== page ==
Taiwanese folk surnamed Zheng have good reason to be pround of their ancestry. Zheng Chenggong (鄭成功, 1624-1662), better known as Koxinga, is remembered throughout the Chinese world as the man who evicted the Dutch from Taiwan and introduced classical Chinese culture and values to the island. In his honor, Koxinga's descendants maintain the Zheng Family Shrine (鄭氏家廟), which in appearance resembles many other medium-sized temples in Taiwan. Before stepping inside, note the miniature statue of Koxinga as a child with his mother; it was donated to the shrine in 2000 by Hirado, the town in Nagasaki Prefecture where he was born.
All five effigies in the main hall represent Koxinga, suggesting the lineage hasn't produced anyone nearly as important in the three and a half centuries since. In 2006, 14th-generation descendants of Frederik Coyett, the Swedish-born VOC governor who surrendered Fort Zeelandia to Koxinga, came to pay their respects. They presented a copy of the Coyett coat of arms; it can be seen in the main hall on the left, beside a statuette of Koxinga as he looked aged seven (the age at which he left his mother's native Japan for China). There's also a chunk of rock from Koxinga's birthplace, and a rusty cannonball said to be a 17th-century original.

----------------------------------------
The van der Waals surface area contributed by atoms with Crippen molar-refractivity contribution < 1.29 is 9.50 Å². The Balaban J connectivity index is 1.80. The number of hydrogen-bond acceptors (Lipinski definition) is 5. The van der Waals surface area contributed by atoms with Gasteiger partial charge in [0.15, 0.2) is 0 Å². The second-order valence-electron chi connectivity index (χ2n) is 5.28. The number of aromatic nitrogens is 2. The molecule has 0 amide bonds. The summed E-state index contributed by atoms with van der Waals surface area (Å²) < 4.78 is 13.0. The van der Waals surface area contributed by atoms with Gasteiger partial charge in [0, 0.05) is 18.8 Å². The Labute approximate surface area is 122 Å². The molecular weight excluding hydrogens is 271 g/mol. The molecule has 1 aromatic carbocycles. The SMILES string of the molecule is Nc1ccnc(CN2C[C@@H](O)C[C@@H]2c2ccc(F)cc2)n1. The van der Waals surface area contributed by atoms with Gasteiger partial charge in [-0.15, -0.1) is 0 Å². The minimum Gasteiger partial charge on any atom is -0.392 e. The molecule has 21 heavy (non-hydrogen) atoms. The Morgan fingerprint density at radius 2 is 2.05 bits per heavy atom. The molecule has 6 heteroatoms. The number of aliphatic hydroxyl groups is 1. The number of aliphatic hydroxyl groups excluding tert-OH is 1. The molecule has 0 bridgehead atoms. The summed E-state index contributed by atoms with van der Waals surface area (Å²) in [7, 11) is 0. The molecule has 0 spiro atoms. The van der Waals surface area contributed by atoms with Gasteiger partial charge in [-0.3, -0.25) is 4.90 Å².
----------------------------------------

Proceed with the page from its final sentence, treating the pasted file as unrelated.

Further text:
Best visited as part of a walking tour, the temple can also be reached from Tainan TRA Station by bus no. 2. Get off near the Literature Museum, then walk down Zhongheng Road until you reach Zhongyi Road.